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Use of electronic medical records in development and validation of risk prediction models of hospital readmission: systematic review.

Mahmoudi E, Kamdar N, Kim N, Gonzales G, Singh K, Waljee AK. Use of electronic medical records in development and validation of risk prediction models of hospital readmission: systematic review. BMJ (Clinical research ed.). 2020 Apr 8; 369:m958.

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Abstract:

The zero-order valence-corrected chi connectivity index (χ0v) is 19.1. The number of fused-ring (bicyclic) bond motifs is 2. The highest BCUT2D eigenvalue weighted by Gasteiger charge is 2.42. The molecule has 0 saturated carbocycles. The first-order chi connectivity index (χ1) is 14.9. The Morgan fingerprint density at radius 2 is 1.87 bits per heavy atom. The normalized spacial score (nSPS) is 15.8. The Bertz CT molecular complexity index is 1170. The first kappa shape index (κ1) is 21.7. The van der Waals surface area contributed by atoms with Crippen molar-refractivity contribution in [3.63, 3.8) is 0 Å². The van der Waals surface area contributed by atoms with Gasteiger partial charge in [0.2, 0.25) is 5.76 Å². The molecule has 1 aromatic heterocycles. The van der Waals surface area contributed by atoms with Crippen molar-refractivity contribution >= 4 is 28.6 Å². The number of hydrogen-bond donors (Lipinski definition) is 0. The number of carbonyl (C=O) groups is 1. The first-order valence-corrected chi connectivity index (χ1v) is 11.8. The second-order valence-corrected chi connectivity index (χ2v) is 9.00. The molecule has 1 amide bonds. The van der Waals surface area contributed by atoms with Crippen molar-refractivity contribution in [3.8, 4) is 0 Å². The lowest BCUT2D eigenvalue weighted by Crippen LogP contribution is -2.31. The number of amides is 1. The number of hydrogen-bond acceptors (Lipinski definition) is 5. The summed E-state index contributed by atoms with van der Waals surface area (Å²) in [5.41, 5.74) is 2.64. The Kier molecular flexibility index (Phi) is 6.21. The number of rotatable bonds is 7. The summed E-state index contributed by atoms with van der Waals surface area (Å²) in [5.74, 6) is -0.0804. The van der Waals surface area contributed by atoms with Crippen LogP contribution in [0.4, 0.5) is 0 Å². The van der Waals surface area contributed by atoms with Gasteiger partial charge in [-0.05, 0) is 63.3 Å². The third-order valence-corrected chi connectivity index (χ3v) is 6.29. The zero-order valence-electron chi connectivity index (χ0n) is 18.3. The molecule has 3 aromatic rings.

OBJECTIVE: To provide focused evaluation of predictive modeling of electronic medical record (EMR) data to predict 30 day hospital readmission. DESIGN: Systematic review. DATA SOURCE: Ovid Medline, Ovid Embase, CINAHL, Web of Science, and Scopus from January 2015 to January 2019. ELIGIBILITY CRITERIA FOR SELECTING STUDIES: All studies of predictive models for 28 day or 30 day hospital readmission that used EMR data. OUTCOME MEASURES: Characteristics of included studies, methods of prediction, predictive features, and performance of predictive models. RESULTS: Of 4442 citations reviewed, 41 studies met the inclusion criteria. Seventeen models predicted risk of readmission for all patients and 24 developed predictions for patient specific populations, with 13 of those being developed for patients with heart conditions. Except for two studies from the UK and Israel, all were from the US. The total sample size for each model ranged between 349 and 1?195?640. Twenty five models used a split sample validation technique. Seventeen of 41 studies reported C statistics of 0.75 or greater. Fifteen models used calibration techniques to further refine the model. Using EMR data enabled final predictive models to use a wide variety of clinical measures such as laboratory results and vital signs; however, use of socioeconomic features or functional status was rare. Using natural language processing, three models were able to extract relevant psychosocial features, which substantially improved their predictions. Twenty six studies used logistic or Cox regression models, and the rest used machine learning methods. No statistically significant difference (difference 0.03, 95% confidence interval -0.0 to 0.07) was found between average C statistics of models developed using regression methods (0.71, 0.68 to 0.73) and machine learning (0.74, 0.71 to 0.77). CONCLUSIONS: On average, prediction models using EMR data have better predictive performance than those using administrative data. However, this improvement remains modest. Most of the studies examined lacked inclusion of socioeconomic features, failed to calibrate the models, neglected to conduct rigorous diagnostic testing, and did not discuss clinical impact.





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